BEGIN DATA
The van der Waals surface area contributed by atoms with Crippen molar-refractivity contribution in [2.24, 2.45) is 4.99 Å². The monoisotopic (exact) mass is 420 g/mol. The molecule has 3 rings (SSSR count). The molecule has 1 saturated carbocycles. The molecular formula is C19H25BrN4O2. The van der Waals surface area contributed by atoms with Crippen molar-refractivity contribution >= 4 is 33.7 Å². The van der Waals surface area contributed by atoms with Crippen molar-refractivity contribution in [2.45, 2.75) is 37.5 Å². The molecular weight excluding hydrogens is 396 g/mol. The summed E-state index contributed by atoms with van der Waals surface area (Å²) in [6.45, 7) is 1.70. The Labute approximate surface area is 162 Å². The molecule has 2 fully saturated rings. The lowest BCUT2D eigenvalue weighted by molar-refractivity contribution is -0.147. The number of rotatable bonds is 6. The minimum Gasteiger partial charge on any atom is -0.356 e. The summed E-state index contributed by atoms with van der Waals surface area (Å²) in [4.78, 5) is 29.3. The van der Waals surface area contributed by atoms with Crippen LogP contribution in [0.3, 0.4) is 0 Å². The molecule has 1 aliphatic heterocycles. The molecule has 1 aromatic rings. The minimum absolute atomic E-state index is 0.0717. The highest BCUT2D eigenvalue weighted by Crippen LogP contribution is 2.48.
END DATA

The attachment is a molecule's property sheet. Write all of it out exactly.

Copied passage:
The van der Waals surface area contributed by atoms with Crippen molar-refractivity contribution in [2.24, 2.45) is 4.99 Å². The monoisotopic (exact) mass is 420 g/mol. The molecule has 3 rings (SSSR count). The molecule has 1 saturated carbocycles. The molecular formula is C19H25BrN4O2. The van der Waals surface area contributed by atoms with Crippen molar-refractivity contribution >= 4 is 33.7 Å². The van der Waals surface area contributed by atoms with Crippen molar-refractivity contribution in [2.45, 2.75) is 37.5 Å². The molecular weight excluding hydrogens is 396 g/mol. The summed E-state index contributed by atoms with van der Waals surface area (Å²) in [6.45, 7) is 1.70. The Labute approximate surface area is 162 Å². The molecule has 2 fully saturated rings. The lowest BCUT2D eigenvalue weighted by molar-refractivity contribution is -0.147. The number of rotatable bonds is 6. The minimum Gasteiger partial charge on any atom is -0.356 e. The summed E-state index contributed by atoms with van der Waals surface area (Å²) in [4.78, 5) is 29.3. The van der Waals surface area contributed by atoms with Crippen LogP contribution in [0.3, 0.4) is 0 Å². The molecule has 1 aliphatic heterocycles. The molecule has 1 aromatic rings. The minimum absolute atomic E-state index is 0.0717. The highest BCUT2D eigenvalue weighted by Crippen LogP contribution is 2.48.